Full-time: 15 months, beginning in October
Part-time: 30 months
Flexible: two to five years
A minimum of a second-class UK degree in an appropriate subject or an overseas qualification of an equivalent standard. Applicants with extensive experience in the field may also be considered.
A design/creative portfolio is also expected. Applicants will be asked to submit a portfolio of their design work once their completed application has been received, and should not send or upload work until it has been requested.
Application guidance for 2023 entry
Applicants can only apply for a maximum of two postgraduate degree programmes at The Bartlett School of Architecture.
Applications for 2023 entry will open on 17 October 2022 and close on 31 March 2023. We strongly advise early application, as our programmes are over subscribed and competition is high.
It is not possible to defer an offer at The Bartlett School of Architecture. If you wish to be considered for the following year then you must reapply in the next admissions cycle.
Tier 4 Student visa holders
Tier 4 Student visa holders are required to meet the English language proficiency of their offer no later than Friday 24 June 2022, in order to allow sufficient time to obtain a CAS number and visa.
Accepting your offer
To accept your offer, you must pay the non-refundable fee deposit of £2,000 and decline any other offers for programmes at The Bartlett School of Architecture. If you do not respond within the given time indicated on your UCL offer letter, then your offer will be withdrawn.
Fees and funding
- Tuition fee information can be found on the UCL Graduate Prospectus
- Please note, if you are planning to fund your studies with a Postgraduate Master's Loan, the instalments and the UCL fee payment deadlines do not align due to the duration of this programme. You will need to personally fund any shortfall until the remainder of your loan is paid to you.
- For a comprehensive list of the funding opportunities available at UCL, including funding relevant to your nationality, please visit the Scholarships and Funding section of the UCL website.
This programme draws upon the related and internationally recognised expertise within The Bartlett Faculty of the Built Environment and The School of Architecture, as well as across UCL, including the Civil Engineering and Computer Science departments of UCL Engineering. The programme is also supported by B-made, The Bartlett Manufacturing and Design Exchange.
- Peter Scully, Programme Director
Peter Scully is Program Director for DfM, Director of the Bartlett Manufacturing and Design Exchange (BMADE) and chair of the Technical Management Group UCL. He has been working within custom manufacturing solutions for 25 years, pushing a holistic agenda for design through purposing the interfaces between key players in production. As a researcher, he has worked with built environment professionals, the aerospace industry, and environmental & socially orientated groups to further the delivery of design responsibilities within a contemporary context. His industrial experience in directing high threshold design for delivery in commercially coordinated work has delivered 100’s of artistic and architectural projects for public and private realms. He is currently working within the healthcare sector to deliver user centric design solutions for the NHS in Ophthalmology.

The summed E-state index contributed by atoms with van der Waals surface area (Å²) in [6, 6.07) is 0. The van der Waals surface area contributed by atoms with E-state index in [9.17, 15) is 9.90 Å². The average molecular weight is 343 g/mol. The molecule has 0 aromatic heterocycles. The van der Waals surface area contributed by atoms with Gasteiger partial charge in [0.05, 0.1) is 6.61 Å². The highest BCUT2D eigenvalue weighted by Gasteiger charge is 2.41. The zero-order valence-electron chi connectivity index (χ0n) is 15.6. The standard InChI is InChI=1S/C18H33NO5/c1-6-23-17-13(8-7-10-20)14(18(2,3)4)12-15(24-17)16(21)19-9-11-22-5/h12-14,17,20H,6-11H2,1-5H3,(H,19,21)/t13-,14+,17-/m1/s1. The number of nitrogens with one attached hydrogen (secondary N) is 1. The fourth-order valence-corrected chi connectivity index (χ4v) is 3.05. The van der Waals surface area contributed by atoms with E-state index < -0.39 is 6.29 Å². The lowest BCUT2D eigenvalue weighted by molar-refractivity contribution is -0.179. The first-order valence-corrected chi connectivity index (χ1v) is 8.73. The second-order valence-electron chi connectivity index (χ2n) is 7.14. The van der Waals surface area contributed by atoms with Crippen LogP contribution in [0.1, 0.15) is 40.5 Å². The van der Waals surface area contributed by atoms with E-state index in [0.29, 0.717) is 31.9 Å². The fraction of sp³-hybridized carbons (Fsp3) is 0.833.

- Arthur Prior, Lecturer
Arthur Prior has held research and development positions in industry and academia since 2013. His research focuses on industrial applications of digital manufacturing; his areas of expertise include hybrid manufacturing, robotics, processing complex fluids and rheology. He has a track-record of spinning-out and scaling-up patented technologies, having successfully taken research from proof-of-concept stage to commercialisation, resulting in widespread adoption in the automotive industry by companies such as Staedtler GmbH, Tartler GmbH, SM Klebetechnik GmbH, Audi AG, Kolb Design Technology, WASP S.r.l and Honda Motor Company, Ltd. Arthur received the prestigious Marie Sklodowska-Curie Early Stage Researcher fellowship for his PhD at University College London as part of the InnoChain European Training Network. Prior to that, he worked on a number of high-profile projects in the contemporary art and cultural heritage sectors for the Marid-based company, Factum Arte.
- Clara Jaschke, Lecturer (Teaching)
Clara Jaschke has worked in architectural practice and academia since 2012. She has a diverse background across both areas, with her research interests ranging from the application of new technologies towards streamlining the virtual-physical interface in architectural production, to potentials of blockchain for design democratisation and historical explorations. Before graduating from the MRes Architecture & Digital programme at the BSA with distinction in 2018, Clara completed her BSc and MSc in Architecture at the University of Innsbruck, Austria, with a focus on computational design and architectural engineering. She is the founder of ‘Alphabet Architecture’, a service specialising in translations of architectural texts. In this capacity, Clara also developed ‘Building Statements’, a post-professional curriculum for supporting architects in strengthening their professional English skills. She has been teaching across a range of programmes at the BSA since 2018, and is currently the Theory Coordinator for Design for Manufacture, and the Departmental Tutor for MEng Engineering and Architectural Design, Years3&4.